Skip to main content
Part of complete coverage on

Italy's Paris wins opening men's downhill in Canada

December 1, 2013 -- Updated 0003 GMT (0803 HKT)
Dominik Paris (center) triumphed in the first men's downhill of the season at Lake Louise in Canada.
Dominik Paris (center) triumphed in the first men's downhill of the season at Lake Louise in Canada.
STORY HIGHLIGHTS
  • Italian Paris wins first men's downhill of the season at Lake Louise
  • Lara Gut wins Super-G in Beaver Creek following Friday's downhill win
  • Lindsey Vonn's return to training raises prospect Olympic champion will race soon

(CNN) -- Dominik Paris sped to victory in the first World Cup downhill of the men's season at Lake Louise in Canada on Saturday.

The 24-year-old Italian crossed the finish line in one minute, 49.90 seconds to bag his first win of the season with Austrian Klaus Kroell finishing just 0.03 seconds behind in second. Adrien Theaux from France finished 0.11 seconds behind Paris to take third place.

"I am very happy but it has been a difficult run for me," Paris said afterwards. "The middle section of the course was really bumpy but I am glad I figured out a way to keep pushing.

"It's a great way to start the season and now all I can hope is that I keep skiing like this in the next races and once the Olympics in February come around we will see how things go," he added.

Amputee skier is ready for the Olympics
The secret behind Ligety's success
U.S. Ski Team's big expectations

Veteran racer Kroell, who won the World Cup downhill title in 2012 and finished second last year, was satisfied with second place.

"It was such a tight race," said the 33-year-old.

"It always seems to be tight when I'm on the podium. I can't say I like it, it would have been better to be at the front of those few hundreds but it was a good race and I am happy to start with a podium."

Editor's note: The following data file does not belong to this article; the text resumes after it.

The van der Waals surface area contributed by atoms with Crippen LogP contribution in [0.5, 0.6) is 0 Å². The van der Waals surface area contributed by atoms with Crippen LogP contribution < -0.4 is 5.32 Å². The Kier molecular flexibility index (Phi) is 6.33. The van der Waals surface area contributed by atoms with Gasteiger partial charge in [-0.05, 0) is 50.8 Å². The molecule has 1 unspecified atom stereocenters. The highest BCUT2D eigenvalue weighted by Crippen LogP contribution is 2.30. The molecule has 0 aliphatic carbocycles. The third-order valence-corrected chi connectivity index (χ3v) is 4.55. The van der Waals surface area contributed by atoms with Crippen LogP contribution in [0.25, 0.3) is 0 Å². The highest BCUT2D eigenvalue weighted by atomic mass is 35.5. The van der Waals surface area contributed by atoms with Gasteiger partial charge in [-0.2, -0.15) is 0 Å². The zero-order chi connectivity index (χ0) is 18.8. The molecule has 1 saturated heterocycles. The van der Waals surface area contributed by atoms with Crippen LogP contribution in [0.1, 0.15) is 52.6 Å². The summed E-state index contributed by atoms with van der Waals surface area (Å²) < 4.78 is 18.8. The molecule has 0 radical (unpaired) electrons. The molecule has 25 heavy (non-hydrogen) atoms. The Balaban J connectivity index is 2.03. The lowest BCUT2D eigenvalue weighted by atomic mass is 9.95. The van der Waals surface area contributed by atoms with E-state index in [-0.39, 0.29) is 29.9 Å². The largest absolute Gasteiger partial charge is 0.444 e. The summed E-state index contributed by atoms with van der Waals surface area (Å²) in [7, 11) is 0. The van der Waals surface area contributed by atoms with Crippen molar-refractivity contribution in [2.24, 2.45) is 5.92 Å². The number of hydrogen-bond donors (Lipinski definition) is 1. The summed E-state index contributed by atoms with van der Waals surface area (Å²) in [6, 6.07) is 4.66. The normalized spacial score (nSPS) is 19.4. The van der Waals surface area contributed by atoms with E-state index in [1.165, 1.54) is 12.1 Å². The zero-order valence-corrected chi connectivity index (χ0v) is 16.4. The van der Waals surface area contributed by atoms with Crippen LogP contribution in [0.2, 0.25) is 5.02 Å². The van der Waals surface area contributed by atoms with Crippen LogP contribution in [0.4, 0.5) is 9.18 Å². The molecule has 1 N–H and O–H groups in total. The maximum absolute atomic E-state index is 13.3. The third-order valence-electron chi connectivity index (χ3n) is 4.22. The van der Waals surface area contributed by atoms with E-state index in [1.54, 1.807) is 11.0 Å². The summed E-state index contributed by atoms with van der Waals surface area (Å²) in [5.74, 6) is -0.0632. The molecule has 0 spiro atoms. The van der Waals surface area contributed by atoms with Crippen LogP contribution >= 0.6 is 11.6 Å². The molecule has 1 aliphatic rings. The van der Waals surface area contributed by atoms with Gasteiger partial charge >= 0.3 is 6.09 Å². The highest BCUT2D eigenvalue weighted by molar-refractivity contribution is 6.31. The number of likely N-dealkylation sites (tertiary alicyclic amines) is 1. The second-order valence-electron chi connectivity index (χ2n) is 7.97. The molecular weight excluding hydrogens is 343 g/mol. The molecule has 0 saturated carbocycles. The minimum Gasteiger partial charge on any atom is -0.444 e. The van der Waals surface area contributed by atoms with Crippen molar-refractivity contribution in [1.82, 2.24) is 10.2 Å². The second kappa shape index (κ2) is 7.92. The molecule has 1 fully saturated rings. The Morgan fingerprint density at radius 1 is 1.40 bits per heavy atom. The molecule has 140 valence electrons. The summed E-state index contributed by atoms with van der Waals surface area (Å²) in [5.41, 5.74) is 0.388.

Bode Miller was the highest placed American in 16th, 1.38 seconds off Paris' pace with compatriot Steven Nyman finishing down in 19th a further 0.26 seconds back.

Meanwhile across the border at Beaver Creek, Colorado, Switzerland's Lara Gut continued her brilliant start to Olympic season with a win at the World Cup Super-G event.

Read more: Gut claims first GS title

The 22-year-old, who won the first women's downhill race of the season on Friday, finished in a time of one minute 18.42 seconds with Austria's Anna Fenninger taking second place 0.92 seconds behind with compatriot Nicole Hosp finishing third.

Fenninger and Hosp's teammate Elisabeth Goergl had originally finished second but was later disqualified for using the wrong width of skis.

Last season's overall women's champion Tina Maze finished in 14th place, while Leanne Smith was the highest ranked American skier finishing 23rd.

"Everything is going so fast when you're skiing super-G, so I can't really remember what happened," said Gut who will look to complete a clean sweep of wins at Beaver Creek in Sunday's giant slalom.

"I just tried to push on every gate, because it's a really challenging course ... maybe I was pushing a bit too hard."